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What we can learn from the Great Depression

February 22, 2009|By LLOYD "PETE" WATERS

"If you put the federal government in charge of the Sahara Desert, in five years there'd be a shortage of sand," remarked Milton Friedman some years ago.

Who is Milton Friedman, you might ask? Well, he won the Nobel Prize for Economics in 1976 and had an opinion on what works and does not work from an economic viewpoint.

As I intently listen to the daily economic news and plans of government to put us on the right course, I have a few obvious concerns. Some see the need of government intervention while others disagree.

I hear those stories about people losing their money in the 401 (k) plans; I read where the unemployment rate has risen to 7.2 percent; Bailout seems to be the buzz word for solving our nation's economic problems.

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Even Larry Flynt has joined the foray. Flynt alleges that the amorous behavior of his readers has fallen 20 percent because of the economic downturn and reader anxiety. Since the government created the recession, he would like for his Hustler magazine to be bailed out as well.

The auto dealers seem to have obtained a few billion dollars from the government even though people are not buying cars. A 36 percent reduction in December sales has the auto industry in a tailspin. How exactly a few billion dollars will help the industry remains to be seen if people continue to not buy cars.

Ben Bernake, who heads the Federal Reserve, was leading the charge on saving our economy. I have to wonder a little about his economic astuteness as he failed to see, analyze or prevent the housing market fiasco, which has contributed to some of our current crisis.

Where all this economic mess will lead us remains to be seen.

When I examine the behavior of a different generation and the Great Depression of yesterday, I don't see the same behavior of people.

Many people searched for any kind of work in the 1930s. The current attitude seems to be if I can't work daylight from Monday through Friday with weekends off, I don't need a job. No way am I working for minimum wage. Our work ethic has diminished.

I hear stories from my elders about how families depended on help from their neighbors to survive the economic hard times in the Great Depression.

From my viewpoint, people don't seem that willing to help each other today. Maybe another depression will help eliminate that selfishness.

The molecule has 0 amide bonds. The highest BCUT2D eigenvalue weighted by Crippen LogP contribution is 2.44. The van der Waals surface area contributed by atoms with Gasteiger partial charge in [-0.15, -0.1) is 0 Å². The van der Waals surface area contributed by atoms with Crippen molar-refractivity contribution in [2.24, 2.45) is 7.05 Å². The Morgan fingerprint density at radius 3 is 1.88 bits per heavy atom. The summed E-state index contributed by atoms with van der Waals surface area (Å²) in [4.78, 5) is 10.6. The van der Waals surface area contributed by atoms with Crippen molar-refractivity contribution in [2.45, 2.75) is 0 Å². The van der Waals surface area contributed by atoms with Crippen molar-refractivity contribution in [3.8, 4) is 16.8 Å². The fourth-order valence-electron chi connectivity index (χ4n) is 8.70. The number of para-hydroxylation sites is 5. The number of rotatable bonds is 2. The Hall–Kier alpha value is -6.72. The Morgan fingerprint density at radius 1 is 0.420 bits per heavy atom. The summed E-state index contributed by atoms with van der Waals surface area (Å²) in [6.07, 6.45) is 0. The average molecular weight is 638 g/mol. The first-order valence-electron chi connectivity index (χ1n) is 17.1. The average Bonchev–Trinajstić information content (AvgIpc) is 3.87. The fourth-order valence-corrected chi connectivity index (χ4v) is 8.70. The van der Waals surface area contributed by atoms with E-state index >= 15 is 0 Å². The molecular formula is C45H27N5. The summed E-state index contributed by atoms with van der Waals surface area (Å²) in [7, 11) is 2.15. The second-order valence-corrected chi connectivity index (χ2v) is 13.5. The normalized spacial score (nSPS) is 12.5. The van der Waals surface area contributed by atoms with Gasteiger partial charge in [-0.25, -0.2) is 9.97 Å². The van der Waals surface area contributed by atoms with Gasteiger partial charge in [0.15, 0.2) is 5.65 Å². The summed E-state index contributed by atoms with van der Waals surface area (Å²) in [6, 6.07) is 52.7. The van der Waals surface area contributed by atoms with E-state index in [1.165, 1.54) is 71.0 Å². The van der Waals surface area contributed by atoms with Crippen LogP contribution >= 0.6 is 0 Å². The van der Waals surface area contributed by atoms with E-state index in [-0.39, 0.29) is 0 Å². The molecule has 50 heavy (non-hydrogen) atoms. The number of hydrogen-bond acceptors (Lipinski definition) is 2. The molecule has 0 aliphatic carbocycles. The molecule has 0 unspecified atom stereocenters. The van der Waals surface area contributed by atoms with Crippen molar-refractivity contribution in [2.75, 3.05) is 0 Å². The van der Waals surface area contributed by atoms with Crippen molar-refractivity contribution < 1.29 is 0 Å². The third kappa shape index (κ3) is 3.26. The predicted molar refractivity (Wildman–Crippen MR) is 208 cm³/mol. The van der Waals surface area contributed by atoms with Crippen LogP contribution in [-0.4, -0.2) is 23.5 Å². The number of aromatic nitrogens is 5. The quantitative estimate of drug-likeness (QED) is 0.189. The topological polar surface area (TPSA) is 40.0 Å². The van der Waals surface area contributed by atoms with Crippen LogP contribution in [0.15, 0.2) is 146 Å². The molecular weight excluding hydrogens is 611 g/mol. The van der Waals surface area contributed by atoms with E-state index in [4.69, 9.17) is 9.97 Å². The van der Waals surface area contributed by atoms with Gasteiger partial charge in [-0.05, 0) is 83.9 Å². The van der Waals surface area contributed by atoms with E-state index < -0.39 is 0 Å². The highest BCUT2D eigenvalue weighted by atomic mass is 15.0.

The arrogance of companies in dealing with customers by way of recorded phone menus and offshore assistance while seeking maximum profit has not served this nation well.

Perhaps a new desire to attract customers through personal relationships and product value will grow from this economic mess.

The waste of government is a norm accepted by government. As I pulled travel trailers to Louisiana in the aftermath of Hurricane Katrina, I saw money wasted by the truckload.

Fiscal auditors estimated that billions of dollars were wasted as a result of the government's plan to assist Louisiana and nearby states. Maybe some fiscal accountability will grow from this economic downturn.

The Great Depression taught our elders to conserve everything. Perhaps as the economy continues to fall, some of this attitude to conserve might return to our society and waste might be further eliminated, even within the confines of the home.

Balancing budgets, too, seems to be a thing of yesteryear. Our government's debt has grown not in thousands, or millions, or billions of dollars, but now we find ourselves trillions of dollars in debt, with more looming. If you're interested, the next mathematical increase is a quadrillion.

Whether or not government can cure our economic ills remains to be seen. We, as a people, on the other hand, can do much better in remedying some of the bad habits we have acquired since the last Great Economic Depression ...

Lloyd "Pete" Waters is a Sharpsburg-area resident who writes for The Herald-Mail.

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